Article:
Good stuff, Julie.

Julie Pippert said...

Notsosage, OMG get me started talkign about the lack of universal healthcare. Rant rant rant for probably a straight year without taking a breath.

My husband and I started using a Health Savings Account for healthcare. Thsi is where---pre-tax---we withdraw money from his paycheck and save it up in the account.

We negotiate a discount rate with healthcare providers and pay the full amount of the visit out of this account.

The benefit here is that our health insurance premiums dropped.

We were paying through the nose for the insurance, then they barely covered anything so we paid through the nose twice.

Once we hit $4000, insurance kicks in and covers everything 100%, but we know that until then, we pay it all ourselves, out of pocket, 100%.

This is what we've come to. We could not afford the insurance premiums any longer. But we can't afford to have no coverage.

Also, his company gave a bonus deposit to the account because by doing this, we've saved them a ton of money.

Anyway, rant off, for now. LOL

As far as mandating a vaccine...

As best I know and understand, if a vaccine is mandated, and a patient is uninsured, the doctor or hospital MUST provide it anyway.

What this does...

It asks the healthcare system to bear the cost of a political choice.

The healthcare system in turn passes this cost along to patients who do have insurance and who can pay.

I'm sure you can figure out that a mathematical formula comes into play as they try to amoritize costs.

I'm also not sure how easily healthcare providers let expensive medication go with no payment.

Healthcare providers are allowed to pursue patients via collection agencies, ruin credit, and garnish wages to get payment.

It's bad for the patients. Bad for the healthcare providers.

The state of healthcare...very troubled.

Now I promise to try to stop ranting.

Julie Pippert said...


I was just composing my reply to you, now I need to edit and redo.

Okay as always, I am glad to know I've provided some service, however small. Thanks for telling me.

First, the abnormal Pap might have nothing to do with HPV.

I know someone who only a short bit ago had an abnormal Pap, and more tests, and ultimately had a portion of the cervix removed due to abnormal cells (forget the name of the procedure) (she said it was a very pleasant experience because she got to spend half a day in outpatient surgery while her DH was with the kids...said it was a real holiday, even read a magazine LOL). Anyway, her situation was definitely not due to HPV. They checked.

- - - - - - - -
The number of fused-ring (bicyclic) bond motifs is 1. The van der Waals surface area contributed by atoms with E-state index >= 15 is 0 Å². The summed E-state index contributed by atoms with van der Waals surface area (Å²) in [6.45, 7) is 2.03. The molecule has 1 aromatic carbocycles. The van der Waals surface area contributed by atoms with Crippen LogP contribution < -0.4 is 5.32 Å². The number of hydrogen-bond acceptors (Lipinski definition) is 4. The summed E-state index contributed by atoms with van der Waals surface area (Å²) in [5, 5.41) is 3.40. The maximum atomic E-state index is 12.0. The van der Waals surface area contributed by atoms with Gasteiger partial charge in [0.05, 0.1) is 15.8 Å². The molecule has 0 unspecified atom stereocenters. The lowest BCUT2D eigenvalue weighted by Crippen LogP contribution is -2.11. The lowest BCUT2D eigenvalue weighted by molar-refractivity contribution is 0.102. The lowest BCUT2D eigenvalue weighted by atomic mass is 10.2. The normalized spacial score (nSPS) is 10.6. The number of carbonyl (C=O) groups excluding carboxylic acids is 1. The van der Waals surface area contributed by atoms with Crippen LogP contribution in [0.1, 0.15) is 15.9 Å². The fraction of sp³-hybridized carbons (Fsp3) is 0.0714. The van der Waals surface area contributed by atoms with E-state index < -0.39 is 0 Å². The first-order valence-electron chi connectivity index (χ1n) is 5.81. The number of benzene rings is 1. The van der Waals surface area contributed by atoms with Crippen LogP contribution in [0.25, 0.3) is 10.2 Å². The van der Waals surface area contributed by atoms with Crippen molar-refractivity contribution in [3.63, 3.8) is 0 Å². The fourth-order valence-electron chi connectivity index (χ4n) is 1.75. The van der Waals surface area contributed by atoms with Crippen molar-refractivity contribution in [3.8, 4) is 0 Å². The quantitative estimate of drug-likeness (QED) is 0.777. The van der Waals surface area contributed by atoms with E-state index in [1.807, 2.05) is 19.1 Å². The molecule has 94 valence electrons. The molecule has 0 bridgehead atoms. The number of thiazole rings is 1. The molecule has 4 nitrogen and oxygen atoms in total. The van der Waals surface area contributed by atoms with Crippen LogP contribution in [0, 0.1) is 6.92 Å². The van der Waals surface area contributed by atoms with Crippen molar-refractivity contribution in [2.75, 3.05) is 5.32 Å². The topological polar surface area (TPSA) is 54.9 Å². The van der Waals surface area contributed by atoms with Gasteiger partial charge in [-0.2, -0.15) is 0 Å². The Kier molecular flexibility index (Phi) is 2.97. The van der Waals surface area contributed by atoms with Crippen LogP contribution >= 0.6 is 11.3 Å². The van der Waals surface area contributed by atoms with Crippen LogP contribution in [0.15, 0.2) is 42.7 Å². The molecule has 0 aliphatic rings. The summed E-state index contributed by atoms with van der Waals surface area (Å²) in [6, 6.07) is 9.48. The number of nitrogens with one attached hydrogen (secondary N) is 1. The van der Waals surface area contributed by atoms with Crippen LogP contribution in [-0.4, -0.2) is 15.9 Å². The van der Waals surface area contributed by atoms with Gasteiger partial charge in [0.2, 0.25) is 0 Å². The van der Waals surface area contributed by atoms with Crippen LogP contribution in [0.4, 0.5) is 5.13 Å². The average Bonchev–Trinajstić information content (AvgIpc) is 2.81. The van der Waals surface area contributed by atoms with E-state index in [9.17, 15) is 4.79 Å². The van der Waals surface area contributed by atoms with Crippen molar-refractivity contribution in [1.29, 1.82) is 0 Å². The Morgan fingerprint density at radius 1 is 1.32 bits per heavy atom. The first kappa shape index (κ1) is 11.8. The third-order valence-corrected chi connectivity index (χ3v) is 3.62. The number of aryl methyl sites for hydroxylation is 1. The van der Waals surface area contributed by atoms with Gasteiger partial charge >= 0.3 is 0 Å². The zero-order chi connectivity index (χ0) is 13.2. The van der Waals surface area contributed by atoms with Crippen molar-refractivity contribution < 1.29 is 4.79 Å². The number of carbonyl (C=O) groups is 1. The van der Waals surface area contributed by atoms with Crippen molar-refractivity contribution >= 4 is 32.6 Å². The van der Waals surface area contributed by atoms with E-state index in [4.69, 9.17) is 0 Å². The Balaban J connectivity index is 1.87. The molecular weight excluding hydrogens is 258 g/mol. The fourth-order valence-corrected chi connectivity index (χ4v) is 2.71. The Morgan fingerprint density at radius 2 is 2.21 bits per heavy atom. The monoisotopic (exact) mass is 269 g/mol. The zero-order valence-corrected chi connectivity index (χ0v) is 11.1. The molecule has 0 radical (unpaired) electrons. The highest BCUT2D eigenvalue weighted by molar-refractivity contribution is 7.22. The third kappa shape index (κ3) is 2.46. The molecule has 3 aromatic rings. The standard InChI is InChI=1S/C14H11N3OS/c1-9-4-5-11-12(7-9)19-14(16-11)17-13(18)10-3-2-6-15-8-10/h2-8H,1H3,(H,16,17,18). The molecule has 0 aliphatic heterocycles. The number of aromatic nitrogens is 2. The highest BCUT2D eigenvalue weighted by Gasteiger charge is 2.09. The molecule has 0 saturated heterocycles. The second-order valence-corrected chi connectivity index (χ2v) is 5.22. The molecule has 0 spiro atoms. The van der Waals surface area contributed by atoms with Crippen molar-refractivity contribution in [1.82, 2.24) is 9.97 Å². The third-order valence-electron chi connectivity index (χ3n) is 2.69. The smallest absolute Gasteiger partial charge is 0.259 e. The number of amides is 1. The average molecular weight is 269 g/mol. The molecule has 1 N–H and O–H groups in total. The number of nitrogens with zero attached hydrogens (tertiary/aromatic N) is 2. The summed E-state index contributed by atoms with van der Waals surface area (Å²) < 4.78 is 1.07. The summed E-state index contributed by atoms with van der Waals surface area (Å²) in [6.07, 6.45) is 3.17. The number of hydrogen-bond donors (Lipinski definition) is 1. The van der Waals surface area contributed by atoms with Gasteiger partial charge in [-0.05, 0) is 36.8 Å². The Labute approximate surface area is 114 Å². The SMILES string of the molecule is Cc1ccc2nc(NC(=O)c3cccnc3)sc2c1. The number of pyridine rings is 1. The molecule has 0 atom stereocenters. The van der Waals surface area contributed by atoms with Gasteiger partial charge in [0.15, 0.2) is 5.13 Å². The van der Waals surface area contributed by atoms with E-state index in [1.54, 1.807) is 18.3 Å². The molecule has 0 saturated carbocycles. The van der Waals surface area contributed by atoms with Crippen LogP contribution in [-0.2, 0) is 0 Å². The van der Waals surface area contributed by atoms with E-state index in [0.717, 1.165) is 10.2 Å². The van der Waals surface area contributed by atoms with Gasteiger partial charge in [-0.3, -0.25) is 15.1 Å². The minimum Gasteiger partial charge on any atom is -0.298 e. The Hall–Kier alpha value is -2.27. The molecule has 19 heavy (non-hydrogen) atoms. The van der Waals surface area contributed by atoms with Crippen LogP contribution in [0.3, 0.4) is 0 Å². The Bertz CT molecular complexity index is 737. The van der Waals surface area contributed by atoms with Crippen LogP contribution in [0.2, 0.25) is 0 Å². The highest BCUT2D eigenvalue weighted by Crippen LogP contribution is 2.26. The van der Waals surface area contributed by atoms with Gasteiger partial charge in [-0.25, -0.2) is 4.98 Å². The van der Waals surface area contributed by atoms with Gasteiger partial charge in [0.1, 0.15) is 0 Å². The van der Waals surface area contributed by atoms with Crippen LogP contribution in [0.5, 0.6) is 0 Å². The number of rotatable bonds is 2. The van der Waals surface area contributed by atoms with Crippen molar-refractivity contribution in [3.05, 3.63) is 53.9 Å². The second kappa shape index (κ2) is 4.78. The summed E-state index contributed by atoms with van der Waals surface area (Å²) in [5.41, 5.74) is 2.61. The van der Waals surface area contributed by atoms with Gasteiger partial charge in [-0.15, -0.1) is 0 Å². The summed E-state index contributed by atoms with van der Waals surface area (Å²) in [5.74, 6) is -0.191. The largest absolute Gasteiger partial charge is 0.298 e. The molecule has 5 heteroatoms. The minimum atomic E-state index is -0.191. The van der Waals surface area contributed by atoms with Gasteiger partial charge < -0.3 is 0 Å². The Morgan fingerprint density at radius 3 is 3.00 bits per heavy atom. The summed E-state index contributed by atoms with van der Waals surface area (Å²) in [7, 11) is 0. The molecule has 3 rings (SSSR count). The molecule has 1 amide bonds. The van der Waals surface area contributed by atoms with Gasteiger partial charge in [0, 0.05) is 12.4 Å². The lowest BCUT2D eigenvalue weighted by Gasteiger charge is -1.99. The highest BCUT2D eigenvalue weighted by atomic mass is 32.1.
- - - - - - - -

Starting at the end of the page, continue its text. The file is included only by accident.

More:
Amen to wanting to ability to question it (and BY GUM I'd freaking like the ability to DECIDE ON MY OWN damn it) without a label.

As I said to Emily, the vaccine lasts for 4 years. As best I can tell, that means $360 per daughter every four years starting at age 9. How ludicrous. I'd rather start it when and if they need it. You know, at age 30, when they get married, virgins. ;) LOL at me.

Gwen said...

Oh, don't worry. My next pap was normal, but when my doc first told me that I didn't have HPV, I was like, Huh? Well, of course not! And then I thought, "but what if I did?" So now I know.

We're a few years and hopefully some better info away from 9.

However, since American Idol has been prompting discussions about boobs, fake and otherwise, we are NOT too many minutes away from the beginning of sex ed.

Julie Pippert said...

AI and boobs?

Here is has prompted discussions about how very rude it is to call someone's singing ghasty because that might hurt felings (Patience lecturing me) and telling me to use my inside voice when I moaned, wailed and gnashed teeth after seeing Antonella remain.

My belief that Nina Simone is way over the heads of the average AI voting public was proven correct as both AJ and Leslie got sent home.

My husband's poor opinion that "sex sells" was also proven out with Antonella being given another chance.

My poor ears.

Back to HPV...yes, we have a few years until nine. Hopefully Perry will be in jail by then. And also we'll know more.

Gwen said...

Currently, my oldest thinks that fake boobs are "Gross!" just like boys and girls kissing.

Yes, she notices them, especially, when, like Kellie Pickler's, they were so prominently displayed last night.

I'm sure you know that there's an entire group of people at a site called Vote for the Worst who do just that. So perverse, those people, and so unkind for making me suffer Sanjaya's scary mouth and Antonella's EVERYTHING one more week.

kim said...

I've followed your links and obsessively researched this issue all day. I'm very frustrated and can't make sense of it all.

I too have a dog in this hunt, a close personal one as well. I need to think about this more and collect my thoughts into something coherent.

Thanks for all the info.